SANTA CRUZ PROVINCE, ARGENTINA - NOVEMBER 29: The Perito Moreno glacier stands in Los Glaciares National Park, part of the Southern Patagonian Ice Field, on November 29, 2015 in Santa Cruz Province, Argentina. Certain areas of glacial ice take on a bluish hue due to light refraction. The Southern Patagonian Ice Field is the third largest ice field in the world. The majority of the almost 50 large glaciers in Los Glaciares National Park have been retreating during the past fifty years due to warming temperatures, according to the European Space Agency (ESA). The United States Geological Survey (USGS) reports that over 68 percent of the world's freshwater supplies are locked in ice caps and glaciers. The United Nations climate change conference begins November 30 in Paris. (Photo by Mario Tama/Getty Images)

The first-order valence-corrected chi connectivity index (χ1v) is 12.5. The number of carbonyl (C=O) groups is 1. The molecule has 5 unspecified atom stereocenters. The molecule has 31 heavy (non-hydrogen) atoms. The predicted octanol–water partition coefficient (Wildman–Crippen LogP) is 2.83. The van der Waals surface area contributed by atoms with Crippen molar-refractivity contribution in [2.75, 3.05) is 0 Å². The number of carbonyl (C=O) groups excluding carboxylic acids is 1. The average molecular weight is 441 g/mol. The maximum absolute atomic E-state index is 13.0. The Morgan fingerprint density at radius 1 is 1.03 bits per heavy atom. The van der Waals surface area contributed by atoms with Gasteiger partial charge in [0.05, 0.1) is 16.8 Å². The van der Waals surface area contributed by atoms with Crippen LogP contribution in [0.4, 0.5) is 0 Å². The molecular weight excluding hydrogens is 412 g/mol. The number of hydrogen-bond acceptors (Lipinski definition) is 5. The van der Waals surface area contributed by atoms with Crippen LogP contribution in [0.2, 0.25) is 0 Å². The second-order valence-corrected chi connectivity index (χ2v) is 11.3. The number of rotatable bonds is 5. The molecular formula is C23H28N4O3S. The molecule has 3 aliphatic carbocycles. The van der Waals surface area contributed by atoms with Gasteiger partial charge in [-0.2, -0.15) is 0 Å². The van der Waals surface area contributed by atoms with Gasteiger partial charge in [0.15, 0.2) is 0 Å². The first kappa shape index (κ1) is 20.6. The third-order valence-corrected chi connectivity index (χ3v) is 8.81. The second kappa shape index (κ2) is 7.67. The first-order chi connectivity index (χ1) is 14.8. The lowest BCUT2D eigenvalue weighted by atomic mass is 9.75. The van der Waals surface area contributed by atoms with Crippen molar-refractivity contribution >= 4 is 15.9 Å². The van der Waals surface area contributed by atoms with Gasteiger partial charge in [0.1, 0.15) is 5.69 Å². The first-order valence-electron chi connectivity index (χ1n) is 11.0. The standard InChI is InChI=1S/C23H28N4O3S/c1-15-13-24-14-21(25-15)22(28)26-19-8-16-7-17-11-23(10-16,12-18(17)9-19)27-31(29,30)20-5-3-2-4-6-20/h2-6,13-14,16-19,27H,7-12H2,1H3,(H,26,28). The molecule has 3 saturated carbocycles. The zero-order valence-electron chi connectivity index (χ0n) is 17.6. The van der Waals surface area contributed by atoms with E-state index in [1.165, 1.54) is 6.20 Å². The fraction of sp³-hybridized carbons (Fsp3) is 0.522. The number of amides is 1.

SANTA CRUZ PROVINCE, ARGENTINA - NOVEMBER 28: An iceberg broken off from a melting glacier floats in Lake Argentino, which holds runoff water from the Southern Patagonian Ice Field, the third largest ice field in the world, on November 28, 2015 in Santa Cruz Province, Argentina. The majority of the almost fifty large glaciers in the surrounding Los Glaciares National Park have been retreating over the past fifty years due to warming temperatures, according to the European Space Agency (ESA). The United States Geological Survey reports that over 68 percent of the world's freshwater supplies are locked in icecaps and glaciers. The United Nations climate change conference begins November 30 in Paris. (Photo by Mario Tama/Getty Images)